Judas had a nickname -- Iscariot -- which has debatable connections, possibly implying he was a member of a political resistance group. It is hardly in dispute this man was all about politics. We would call him today, at a minimum, an activist. While much the same could be said of Simon the Zealot early on, he seems to have finally gotten the message of Jesus: "My Kingdom is not of this world." Judas never got it. To some degree, all twelve of His Disciples kept expecting Jesus to announce His candidacy. Judas alone was willing to force the issue, and Jesus' response was to go willingly to the Cross. He had rejected politics since at least the Temptation in the Wilderness.You can read the rest of this article at the link provided above.
Anyone in the church today attempting to use the methods of secular politics joins Judas in his error. The very idea of seeking to govern human events by the methods of fallen man is a rejection of God's ways. The weapons of our warfare are spiritual, for our battle is against spiritual forces (Ephesians 6). After piling on that allegorical spiritual armor, Paul's next act is to call for prayer. That's the battlefield. Sure, most of us would agree, for example, abortion is tantamount to murder. However, if you have to legislate such a thing in the face of massive social resistance, you have already lost. Pray, and teach the Word lovingly. If the Lord does not turn the hearts of the nation, your fund raising to pay some smart marketing firm to press that message is an insult to your Sovereign Lord.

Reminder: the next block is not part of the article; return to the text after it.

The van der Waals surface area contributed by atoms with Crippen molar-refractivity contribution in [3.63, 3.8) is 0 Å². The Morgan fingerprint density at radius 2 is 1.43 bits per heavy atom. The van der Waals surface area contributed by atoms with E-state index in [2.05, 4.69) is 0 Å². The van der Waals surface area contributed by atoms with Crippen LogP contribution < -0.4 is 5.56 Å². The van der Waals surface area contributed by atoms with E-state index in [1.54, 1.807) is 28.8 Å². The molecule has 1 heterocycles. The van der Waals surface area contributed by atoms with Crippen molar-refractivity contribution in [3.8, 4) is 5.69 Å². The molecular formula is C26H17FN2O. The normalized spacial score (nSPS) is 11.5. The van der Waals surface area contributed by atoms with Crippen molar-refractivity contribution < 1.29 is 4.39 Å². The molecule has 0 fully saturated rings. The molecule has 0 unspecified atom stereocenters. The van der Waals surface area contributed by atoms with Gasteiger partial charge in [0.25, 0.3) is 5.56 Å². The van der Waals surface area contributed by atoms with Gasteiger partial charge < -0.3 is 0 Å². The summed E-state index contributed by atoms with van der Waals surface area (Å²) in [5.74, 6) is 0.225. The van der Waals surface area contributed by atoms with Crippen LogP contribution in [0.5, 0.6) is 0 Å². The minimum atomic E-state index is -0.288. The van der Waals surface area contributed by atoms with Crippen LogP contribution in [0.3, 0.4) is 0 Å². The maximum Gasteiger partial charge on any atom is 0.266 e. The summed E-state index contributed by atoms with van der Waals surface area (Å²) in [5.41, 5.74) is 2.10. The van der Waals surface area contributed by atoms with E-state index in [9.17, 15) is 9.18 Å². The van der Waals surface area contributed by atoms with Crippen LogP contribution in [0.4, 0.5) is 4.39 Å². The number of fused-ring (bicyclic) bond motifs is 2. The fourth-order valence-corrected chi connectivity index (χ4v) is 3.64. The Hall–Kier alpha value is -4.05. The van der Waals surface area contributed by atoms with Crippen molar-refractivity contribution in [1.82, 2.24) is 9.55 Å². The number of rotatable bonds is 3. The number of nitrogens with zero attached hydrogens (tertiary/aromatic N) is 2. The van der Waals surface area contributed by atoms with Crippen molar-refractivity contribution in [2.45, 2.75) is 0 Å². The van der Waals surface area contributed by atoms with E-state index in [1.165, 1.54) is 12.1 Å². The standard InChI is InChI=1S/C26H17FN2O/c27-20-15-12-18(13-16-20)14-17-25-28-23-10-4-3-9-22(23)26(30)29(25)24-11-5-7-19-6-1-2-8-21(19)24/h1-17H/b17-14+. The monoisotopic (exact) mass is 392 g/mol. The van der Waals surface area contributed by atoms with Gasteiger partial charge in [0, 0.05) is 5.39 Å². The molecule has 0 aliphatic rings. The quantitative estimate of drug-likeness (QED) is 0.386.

Thursday, November 08, 2007
Found an Interesting Blogger
I've recently discovered blogger Ed Hurst, and so far have been fascinated by what he has to say. Here's an example: